In the 1890s, students came from a variety of backgrounds. The majority were straight off the farm, first generation college students that hoped to find success with an education from the University. The University accepted all students regardless of race, gender, or background. For students, tuition was free because UNL was a public institution. However, there were no dormitories on the campus, and living cost approximately $175 per semester in Lincoln. [Manley 114]. In 1891, Canfield's installation of an iron fence on campus brought a challenge to students who enjoyed smoking because it was prohibited on campus. [Geyer]. By analyzing academics, activities, and exceptional students, a general idea of student life is represented. 


In the 1890s, the University constantly shifted its academic opportunities as a result of growth and need. Students had to register through Ellen Smith who worked in the library. According to tales found in the 1899 yearbook, Smith was avoided because of her piercing glance and coolness. University Hall held several of the classrooms and meeting rooms on campus. In Grant Hall, students were able to practice physical education; by 1890, coed classes were optional. The University was one of the first universities to offer a degree in Physical Education for women. [Geyer] The College of Law was founded in 1892. [The University 34] When Canfield hired Carrie Belle Raymond in 1894 as Director of Music, orchestra and choirs began to grow. [Geyer] After much debate and consideration, the Latin School was suspended in September of 1895 due to the poor economic situation as depression affected the state. In the same year, the graduate school was formed. A summer school, made for incompetent high school teachers, opened in the summer. The two honorary organizations Phi Beta Kappa and Sigma Xi were founded in 1896 and 1897, respectively. The Mechanic Arts Building was opened in 1897 [Manley], and the School of Fine Arts was established in 1898. [The University 34]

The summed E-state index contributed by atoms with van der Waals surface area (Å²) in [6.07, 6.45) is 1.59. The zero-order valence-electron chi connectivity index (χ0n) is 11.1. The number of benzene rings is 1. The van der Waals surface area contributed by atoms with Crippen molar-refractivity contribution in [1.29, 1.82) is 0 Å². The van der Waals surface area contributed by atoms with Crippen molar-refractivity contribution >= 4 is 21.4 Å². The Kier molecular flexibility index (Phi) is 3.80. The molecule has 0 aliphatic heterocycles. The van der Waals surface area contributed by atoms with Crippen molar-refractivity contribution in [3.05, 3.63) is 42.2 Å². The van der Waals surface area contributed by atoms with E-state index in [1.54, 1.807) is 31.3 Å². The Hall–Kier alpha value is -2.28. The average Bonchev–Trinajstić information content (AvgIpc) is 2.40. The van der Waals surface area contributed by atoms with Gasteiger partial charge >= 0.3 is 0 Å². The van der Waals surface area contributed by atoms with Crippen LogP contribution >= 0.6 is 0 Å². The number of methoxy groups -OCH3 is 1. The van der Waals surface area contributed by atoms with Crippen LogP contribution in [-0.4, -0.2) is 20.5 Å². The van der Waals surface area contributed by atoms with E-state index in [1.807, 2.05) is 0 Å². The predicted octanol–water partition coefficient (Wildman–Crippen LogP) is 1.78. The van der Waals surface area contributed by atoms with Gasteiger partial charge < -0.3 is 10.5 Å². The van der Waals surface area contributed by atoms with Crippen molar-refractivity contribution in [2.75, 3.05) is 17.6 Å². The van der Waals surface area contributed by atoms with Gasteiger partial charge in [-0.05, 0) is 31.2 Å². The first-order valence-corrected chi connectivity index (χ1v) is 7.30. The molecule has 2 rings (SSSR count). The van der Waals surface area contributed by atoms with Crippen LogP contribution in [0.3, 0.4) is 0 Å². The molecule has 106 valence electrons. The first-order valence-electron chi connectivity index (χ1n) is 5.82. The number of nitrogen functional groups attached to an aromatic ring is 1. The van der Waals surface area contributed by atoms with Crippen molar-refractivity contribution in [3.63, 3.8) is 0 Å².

Husker football started in 1890, though the first team originally claimed the name of The Bugeaters.[Geyer] Students had wanted intercollegiate football for a long time in order to boost student spirit, and the sport already had a fan base when it was in its early years. The first game was a win against the Omaha YMCA, and in the spring of 1891, the team beat Doane only to lose to them in the fall of 1891. [Knoll 29] By 1893, the University hired the first coach Frank Crawford, and 1895 brought in a different coach, Charles Thomas. 1896 saw E.N. Robinson as coach, and 1897 brought in Fielding H. Yost. In 1895, five student members and five faculty members formed the University Board of Athletics which laid out rules for all athletics at the University. Baseball is the earliest sport played at the University, and several excellent baseball teams played during the 1890s. Men and Women's Basketball was first introduced by Dr. Clark in 1895, and Men's Track was also offered at the University during the 1890s.

Willa Cather portrait as a freshman

Willa Cather was the spirited and witty editor of the school newspaper, The Hesperian from 1892 until 1893. Though her initial goal upon entering the University in 1891 was scientific, the publication of her writing in local news set her on a new course. Cather was never very popular among the students because of her boyish style and outgoing manner. In later life, Cather would gain great fame as author of books including O Pioneers!, My Antonia, and Death Comes for the Archbishop. [Thacker]